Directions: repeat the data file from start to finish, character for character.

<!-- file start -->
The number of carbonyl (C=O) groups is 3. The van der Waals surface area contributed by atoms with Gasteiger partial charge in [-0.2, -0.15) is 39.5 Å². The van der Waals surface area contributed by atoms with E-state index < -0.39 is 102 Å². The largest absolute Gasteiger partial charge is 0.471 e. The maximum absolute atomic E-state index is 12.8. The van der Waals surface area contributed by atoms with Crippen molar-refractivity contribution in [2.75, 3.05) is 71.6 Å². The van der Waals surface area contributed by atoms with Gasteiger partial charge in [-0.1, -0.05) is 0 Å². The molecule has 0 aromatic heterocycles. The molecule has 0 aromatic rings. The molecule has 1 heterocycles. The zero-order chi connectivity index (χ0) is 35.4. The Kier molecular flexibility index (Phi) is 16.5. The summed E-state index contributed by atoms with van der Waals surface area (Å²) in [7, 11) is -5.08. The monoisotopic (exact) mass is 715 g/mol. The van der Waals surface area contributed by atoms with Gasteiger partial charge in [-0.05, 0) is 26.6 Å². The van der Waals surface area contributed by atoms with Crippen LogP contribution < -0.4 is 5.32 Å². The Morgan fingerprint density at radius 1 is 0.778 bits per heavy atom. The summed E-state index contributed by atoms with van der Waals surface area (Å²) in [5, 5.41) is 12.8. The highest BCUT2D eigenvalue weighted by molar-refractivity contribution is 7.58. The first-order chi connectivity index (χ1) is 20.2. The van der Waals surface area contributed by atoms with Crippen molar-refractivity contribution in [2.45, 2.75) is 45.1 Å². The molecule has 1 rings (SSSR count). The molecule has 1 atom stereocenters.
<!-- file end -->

The number of carbonyl (C=O) groups is 3. The van der Waals surface area contributed by atoms with Gasteiger partial charge in [-0.2, -0.15) is 39.5 Å². The van der Waals surface area contributed by atoms with E-state index < -0.39 is 102 Å². The largest absolute Gasteiger partial charge is 0.471 e. The maximum absolute atomic E-state index is 12.8. The van der Waals surface area contributed by atoms with Crippen molar-refractivity contribution in [2.75, 3.05) is 71.6 Å². The van der Waals surface area contributed by atoms with Gasteiger partial charge in [-0.1, -0.05) is 0 Å². The molecule has 0 aromatic heterocycles. The molecule has 0 aromatic rings. The molecule has 1 heterocycles. The zero-order chi connectivity index (χ0) is 35.4. The Kier molecular flexibility index (Phi) is 16.5. The summed E-state index contributed by atoms with van der Waals surface area (Å²) in [7, 11) is -5.08. The monoisotopic (exact) mass is 715 g/mol. The van der Waals surface area contributed by atoms with Gasteiger partial charge in [-0.05, 0) is 26.6 Å². The van der Waals surface area contributed by atoms with Crippen LogP contribution < -0.4 is 5.32 Å². The Morgan fingerprint density at radius 1 is 0.778 bits per heavy atom. The summed E-state index contributed by atoms with van der Waals surface area (Å²) in [5, 5.41) is 12.8. The highest BCUT2D eigenvalue weighted by molar-refractivity contribution is 7.58. The first-order chi connectivity index (χ1) is 20.2. The van der Waals surface area contributed by atoms with Crippen molar-refractivity contribution in [2.45, 2.75) is 45.1 Å². The molecule has 1 rings (SSSR count). The molecule has 1 atom stereocenters.